The risks, benefits, requirements and steps to enforcing a no-fly zone, explained.

Turkey is moving to implement a coalition no-fly zone in Syria to protect hundreds of thousands of civilians from Russian and Syrian regime airstrikes in Idlib province. This comes after 33 Turkish soldiers were killed in an airstrike in North Syria. Turkish retaliation strikes have eliminated nearly 330 Assad regime fighters.

When conflict gets ugly, civilians are the most helpless victims. No-fly zones are often one of the first suggested options; whether to protect civilians or to negate enemy airpower support.

Turkey and NATO allies collectively enjoy a strong airpower advantage over most adversaries.

No-fly zones are attractive options, given the perception of lower cost and risk compared to other military options.

But setting them up is hardly simple. If anything, it’s a complicated intersection of cost and risk.

Here’s how no-fly zones really work.

What’s a No-Fly Zone? 

A no-fly zone is a specific airspace that is “off limits” to any flight-related movement. It requires a clear policy that specifies which activities are not allowed in the zone. If the policy is violated, a form of punishment is carried out.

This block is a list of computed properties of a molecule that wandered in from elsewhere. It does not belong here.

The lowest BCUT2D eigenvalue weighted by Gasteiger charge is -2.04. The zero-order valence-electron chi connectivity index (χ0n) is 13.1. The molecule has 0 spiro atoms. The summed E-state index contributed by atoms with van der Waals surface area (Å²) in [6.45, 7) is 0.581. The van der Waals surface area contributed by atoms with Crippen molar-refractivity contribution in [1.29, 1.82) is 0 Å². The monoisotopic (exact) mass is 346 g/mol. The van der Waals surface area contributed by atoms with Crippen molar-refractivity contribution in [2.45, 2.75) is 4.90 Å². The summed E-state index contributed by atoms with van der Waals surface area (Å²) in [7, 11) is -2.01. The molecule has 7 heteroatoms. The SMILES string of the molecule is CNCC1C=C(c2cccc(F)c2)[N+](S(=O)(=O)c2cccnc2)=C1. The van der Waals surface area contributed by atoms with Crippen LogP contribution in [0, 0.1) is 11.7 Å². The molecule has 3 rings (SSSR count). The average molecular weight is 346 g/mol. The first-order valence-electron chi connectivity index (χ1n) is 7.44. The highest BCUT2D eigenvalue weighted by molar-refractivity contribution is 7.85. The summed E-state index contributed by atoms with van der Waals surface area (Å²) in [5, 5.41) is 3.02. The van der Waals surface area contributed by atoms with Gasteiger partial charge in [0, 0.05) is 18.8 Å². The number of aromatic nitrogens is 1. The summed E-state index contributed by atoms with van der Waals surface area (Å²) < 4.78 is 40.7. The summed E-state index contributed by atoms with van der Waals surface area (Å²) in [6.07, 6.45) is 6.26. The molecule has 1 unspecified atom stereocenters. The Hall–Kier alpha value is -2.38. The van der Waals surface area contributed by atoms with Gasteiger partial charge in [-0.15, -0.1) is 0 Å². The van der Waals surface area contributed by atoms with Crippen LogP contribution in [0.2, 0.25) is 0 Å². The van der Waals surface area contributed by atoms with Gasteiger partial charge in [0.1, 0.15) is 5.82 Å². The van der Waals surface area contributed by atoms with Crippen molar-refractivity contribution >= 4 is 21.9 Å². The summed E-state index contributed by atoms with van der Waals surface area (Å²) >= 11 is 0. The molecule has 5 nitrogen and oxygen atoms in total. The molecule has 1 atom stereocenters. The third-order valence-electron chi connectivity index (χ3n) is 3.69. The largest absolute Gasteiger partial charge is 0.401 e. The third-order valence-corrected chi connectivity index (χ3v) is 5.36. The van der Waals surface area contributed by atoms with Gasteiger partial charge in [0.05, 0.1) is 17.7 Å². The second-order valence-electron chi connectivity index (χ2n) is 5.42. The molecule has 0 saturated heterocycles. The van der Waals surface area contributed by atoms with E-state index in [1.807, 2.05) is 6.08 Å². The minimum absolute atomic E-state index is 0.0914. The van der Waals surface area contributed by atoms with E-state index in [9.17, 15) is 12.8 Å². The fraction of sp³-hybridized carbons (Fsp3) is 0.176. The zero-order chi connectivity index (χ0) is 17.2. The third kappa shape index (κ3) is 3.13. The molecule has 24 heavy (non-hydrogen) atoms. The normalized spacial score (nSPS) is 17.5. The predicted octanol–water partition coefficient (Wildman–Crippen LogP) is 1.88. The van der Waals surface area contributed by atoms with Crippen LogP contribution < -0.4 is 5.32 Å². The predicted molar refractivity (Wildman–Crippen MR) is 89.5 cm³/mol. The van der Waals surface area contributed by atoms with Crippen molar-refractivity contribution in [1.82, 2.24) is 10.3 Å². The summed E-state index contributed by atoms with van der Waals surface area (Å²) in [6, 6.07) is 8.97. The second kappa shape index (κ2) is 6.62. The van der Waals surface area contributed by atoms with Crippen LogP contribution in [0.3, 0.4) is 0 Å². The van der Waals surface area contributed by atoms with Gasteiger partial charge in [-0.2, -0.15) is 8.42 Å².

This can involve fighter-jet interceptions which escort planes away, force them to land or shoot them down.

Why are No-Fly Zones set-up? 

There are many reasons, but they’re primarily used to repel adversary aircraft attacking people on the ground, chiefly friendly military forces or civilians.

Setting up a no-fly zone can negate the opponents military advantage, pressure them to make concessions, relieve people under attack, demoralise an adversary’s air force or be the first step to a coming invasion. 

No-fly zones can come hand-in-hand with blockades or international action to weaken an adversary.

Does a No-Fly Zone work?

Usually, no-fly zones are effective if it denies an opponent with a significant air force their use in a given region.

But if opponents have too strong an air force, setting up said no-fly zone can be challenging.

A no-fly zone has the ability to significantly change the balance of power on the ground.

If an opponent uses airpower heavily, while the other does not, the no-fly zone can level the playing field while giving a chance to forces on the ground that were under heavy aerial observation or attacks.

On the other hand, if airpower is not very significant to an opponent, creating a no-fly zone won’t do much, unless the mission also includes destroying adversary targets.

What do you need to set up a No-Fly Zone?

Generally speaking, a country requires some form of international approval when implementing a no-fly zone, which can be from the United Nations Security Council or another regional intergovernmental body like NATO. This gives it legitimacy. 

Next, a no-fly zone needs rules of engagement: a specific list of guidelines that determine how to enforce the no-fly zone. This includes who can and cannot fly in the area, as well as the process of determining whether someone is in violation of the no-fly zone, not to mention the escalating actions a country can take to respond to them.